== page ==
Daily experience shows that it is energetic individualism which produces the most powerful effects upon the life and action of others, and really constitutes the best practical education. Schools, academies, and colleges, give but the merest beginnings of culture in comparison with it. Far more influential is the life-education daily given in our homes, in the streets, behind counters, in workshops, at the loom and the plough, in counting-houses and manufactories, and in the busy haunts of men. This is that finishing instruction as members of society, which Schiller designated “the education of the human race,” consisting in action, conduct, self-culture, self-control,—all that tends to discipline a man truly, and fit him for the proper performance of the duties and business of life,—a kind of education not to be learnt from books, or acquired by any amount of mere literary training.

Conclusion

Since Self-Help appeared it, and much of Samuel Smiles’s work, has often been treated rather simplistically as an apology for Victorian middle class values. However, as Peter W. Sinnema has pointed out, Smiles was at the time an ‘uncompromising critic of rapacity and complacent affluence’ (2002: viii). Further, he advocated virtues, ‘central to the projects of other nineteenth century institutions that actively encouraged cultivation of the intellectual and moral working-class self: the mechanics’ institutes, public libraries, people’s colleges and lyceums’ (Sinnema 2002: vii). Matthews (2004) has suggested the book ‘reflected an association of the moral aspects of the Calvinism Smiles had been taught as a child with the educational values of the Unitarians and the radicalism of the Anti-Corn Law League’. In some ways it was odd that Samuel Smiles – the critic of many ‘conventional’ middle class values and social reformer – should end up as a much admired historical figure for the Tory right during the 1980s (See Jarvis 1997).

References

Briggs, Asa (1958) ‘Self-Help. A centenary introduction’ in Samuel Smiles (1958) Self-Help. The art of achievement illustrated by accounts of the lives of great men. London: John Murray.

Jarvis, Adrian (1997). Samuel Smiles and the Construction of Victorian Values. Thrupp: Sutton Publishing.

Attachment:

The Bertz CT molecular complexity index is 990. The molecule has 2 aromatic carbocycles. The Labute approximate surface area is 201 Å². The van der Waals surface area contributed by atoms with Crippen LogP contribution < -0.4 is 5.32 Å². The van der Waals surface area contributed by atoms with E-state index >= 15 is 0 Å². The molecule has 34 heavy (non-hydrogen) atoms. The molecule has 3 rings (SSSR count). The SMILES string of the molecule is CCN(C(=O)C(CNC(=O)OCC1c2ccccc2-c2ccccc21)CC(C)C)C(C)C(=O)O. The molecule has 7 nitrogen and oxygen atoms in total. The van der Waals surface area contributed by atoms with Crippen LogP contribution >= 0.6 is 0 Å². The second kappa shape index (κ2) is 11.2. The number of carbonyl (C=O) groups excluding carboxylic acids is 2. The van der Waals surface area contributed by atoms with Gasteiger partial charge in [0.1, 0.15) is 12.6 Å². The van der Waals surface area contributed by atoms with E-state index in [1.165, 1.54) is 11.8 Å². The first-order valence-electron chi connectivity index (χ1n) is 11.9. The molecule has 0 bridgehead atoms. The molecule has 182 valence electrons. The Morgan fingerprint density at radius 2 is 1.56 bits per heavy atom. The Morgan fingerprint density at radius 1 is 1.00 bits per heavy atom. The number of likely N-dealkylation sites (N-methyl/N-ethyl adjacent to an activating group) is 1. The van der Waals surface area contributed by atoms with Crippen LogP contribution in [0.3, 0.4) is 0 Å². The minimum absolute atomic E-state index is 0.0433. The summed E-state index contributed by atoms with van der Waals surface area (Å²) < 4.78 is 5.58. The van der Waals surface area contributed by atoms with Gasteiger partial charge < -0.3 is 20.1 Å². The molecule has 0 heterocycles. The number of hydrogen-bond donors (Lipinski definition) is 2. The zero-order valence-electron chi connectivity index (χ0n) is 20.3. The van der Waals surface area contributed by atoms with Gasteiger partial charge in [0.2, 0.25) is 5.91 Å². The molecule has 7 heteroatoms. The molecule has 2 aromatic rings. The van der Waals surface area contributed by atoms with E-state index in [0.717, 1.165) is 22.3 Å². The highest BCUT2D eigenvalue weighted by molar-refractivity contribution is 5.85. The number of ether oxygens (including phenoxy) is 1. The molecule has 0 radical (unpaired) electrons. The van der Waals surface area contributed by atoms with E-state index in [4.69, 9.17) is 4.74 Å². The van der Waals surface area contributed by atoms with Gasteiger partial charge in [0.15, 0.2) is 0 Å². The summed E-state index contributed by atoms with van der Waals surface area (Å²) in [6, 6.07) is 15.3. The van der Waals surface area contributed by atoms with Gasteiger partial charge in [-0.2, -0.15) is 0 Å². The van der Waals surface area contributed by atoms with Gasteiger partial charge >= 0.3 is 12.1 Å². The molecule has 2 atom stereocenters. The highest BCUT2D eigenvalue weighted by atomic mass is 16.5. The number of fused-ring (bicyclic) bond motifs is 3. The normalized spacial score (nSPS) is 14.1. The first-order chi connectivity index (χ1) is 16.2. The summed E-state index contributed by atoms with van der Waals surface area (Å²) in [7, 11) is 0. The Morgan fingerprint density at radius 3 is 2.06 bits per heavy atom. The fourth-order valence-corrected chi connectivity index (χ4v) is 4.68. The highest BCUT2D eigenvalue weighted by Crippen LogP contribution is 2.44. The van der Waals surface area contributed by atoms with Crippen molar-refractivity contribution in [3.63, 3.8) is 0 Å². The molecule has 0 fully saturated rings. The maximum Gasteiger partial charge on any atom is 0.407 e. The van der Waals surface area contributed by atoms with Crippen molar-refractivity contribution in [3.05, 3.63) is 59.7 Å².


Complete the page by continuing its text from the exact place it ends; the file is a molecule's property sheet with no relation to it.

Matthew, H. C. G. (2004) ‘Smiles, Samuel (1812–1904)’, Oxford Dictionary of National Biography, Oxford University Press; online edn, May 2009 [http://www.oxforddnb.com/view/article/36125, accessed 7 July 2009].

Sinnema, Peter (2002) ‘Introduction’ to Samuel Smiles Self Help. Oxford: University of Oxford Press.

Smiles, Samuel (1857) The Life of George Stephenson, Railway Engineer. London: John Murray.

Smiles, Samuel (1859) Self-Help with Illustrations of Conduct and Perseverance. London: John Murray.

Smiles, Samuel (1861 1862) Lives of the Engineers : with an account of their principal works comprising also A history of inland communication in Britain.3 volumes. London: John Murray.

Smiles, Samuel (1867) The Huguenots: Their Settlements, Churches and Industries in England and Ireland. London: John Murray.

Smiles, Samuel (1871) Character. London: John Murray

Smiles, Samuel (1875) Thrift. London: John Murrary.

Smiles, Samuel (1880), Duty : with illustrations of courage, patience, & endurance. London: John Murray.

Smiles, Samuel (1887) Life and Labour or, characteristics of men of industry, culture and genius. London: John Murray.

Smiles, Samuel (1891) A Publisher and his Friends: Memoir and Correspondence of the Late John Murray. 2 volumes. London: John Murray.

Smiles, Samuel (1894) Josiah Wedgwood F.R.S. His personal history. London: John Murray.

Smiles, Samuel (1905) The Autobiography of Samuel Smiles, LLD, edited by T. Mackay. London: John Murray.

Link

<href=”#a224″>Project Gutenberg – the project includes full texts of a number of works by Samuel Smiles.

Acknowledgement: The picture of Samuel Smiles is believed to be in the public domain because copyright has expired and was sourced from Wikipedia Commons

How to cite this piece: Smith, Mark K. (2009). ‘Samuel Smiles and self-help’, the encyclopaedia of informal education. [www.infed.org/thinkers/samuel_smiles_self_help.htm].

© Mark K Smith 2009